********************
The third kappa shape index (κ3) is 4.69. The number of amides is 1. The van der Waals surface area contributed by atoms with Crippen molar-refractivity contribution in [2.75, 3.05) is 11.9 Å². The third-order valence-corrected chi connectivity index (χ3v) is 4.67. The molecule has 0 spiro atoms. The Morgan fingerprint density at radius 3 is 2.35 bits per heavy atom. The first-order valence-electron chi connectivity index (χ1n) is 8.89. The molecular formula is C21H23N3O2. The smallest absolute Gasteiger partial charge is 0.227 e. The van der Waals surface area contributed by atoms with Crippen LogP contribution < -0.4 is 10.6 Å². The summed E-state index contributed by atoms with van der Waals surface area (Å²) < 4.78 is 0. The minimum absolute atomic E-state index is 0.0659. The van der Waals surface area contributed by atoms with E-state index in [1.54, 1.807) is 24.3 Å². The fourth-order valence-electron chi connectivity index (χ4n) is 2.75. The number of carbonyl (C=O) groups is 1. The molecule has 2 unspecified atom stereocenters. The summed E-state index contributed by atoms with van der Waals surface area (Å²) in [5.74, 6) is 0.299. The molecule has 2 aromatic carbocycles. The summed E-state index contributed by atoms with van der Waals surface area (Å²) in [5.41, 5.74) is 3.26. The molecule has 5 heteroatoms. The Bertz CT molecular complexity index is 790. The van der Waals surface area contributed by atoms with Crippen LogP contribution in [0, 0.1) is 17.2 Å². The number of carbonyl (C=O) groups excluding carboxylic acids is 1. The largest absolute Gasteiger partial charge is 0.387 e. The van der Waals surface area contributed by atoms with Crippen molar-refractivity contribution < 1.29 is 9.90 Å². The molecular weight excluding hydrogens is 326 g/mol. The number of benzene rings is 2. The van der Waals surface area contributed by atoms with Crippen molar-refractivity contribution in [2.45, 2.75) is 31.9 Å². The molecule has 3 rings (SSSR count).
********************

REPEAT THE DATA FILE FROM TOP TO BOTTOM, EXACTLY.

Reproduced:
The third kappa shape index (κ3) is 4.69. The number of amides is 1. The van der Waals surface area contributed by atoms with Crippen molar-refractivity contribution in [2.75, 3.05) is 11.9 Å². The third-order valence-corrected chi connectivity index (χ3v) is 4.67. The molecule has 0 spiro atoms. The Morgan fingerprint density at radius 3 is 2.35 bits per heavy atom. The first-order valence-electron chi connectivity index (χ1n) is 8.89. The molecular formula is C21H23N3O2. The smallest absolute Gasteiger partial charge is 0.227 e. The van der Waals surface area contributed by atoms with Crippen LogP contribution < -0.4 is 10.6 Å². The summed E-state index contributed by atoms with van der Waals surface area (Å²) < 4.78 is 0. The minimum absolute atomic E-state index is 0.0659. The van der Waals surface area contributed by atoms with E-state index in [1.54, 1.807) is 24.3 Å². The fourth-order valence-electron chi connectivity index (χ4n) is 2.75. The number of carbonyl (C=O) groups is 1. The molecule has 2 unspecified atom stereocenters. The summed E-state index contributed by atoms with van der Waals surface area (Å²) in [5.74, 6) is 0.299. The molecule has 2 aromatic carbocycles. The summed E-state index contributed by atoms with van der Waals surface area (Å²) in [5.41, 5.74) is 3.26. The molecule has 5 heteroatoms. The Bertz CT molecular complexity index is 790. The van der Waals surface area contributed by atoms with Crippen LogP contribution in [0, 0.1) is 17.2 Å². The number of carbonyl (C=O) groups excluding carboxylic acids is 1. The largest absolute Gasteiger partial charge is 0.387 e. The van der Waals surface area contributed by atoms with Crippen molar-refractivity contribution < 1.29 is 9.90 Å². The molecular weight excluding hydrogens is 326 g/mol. The number of benzene rings is 2. The van der Waals surface area contributed by atoms with Crippen molar-refractivity contribution in [2.45, 2.75) is 31.9 Å². The molecule has 3 rings (SSSR count).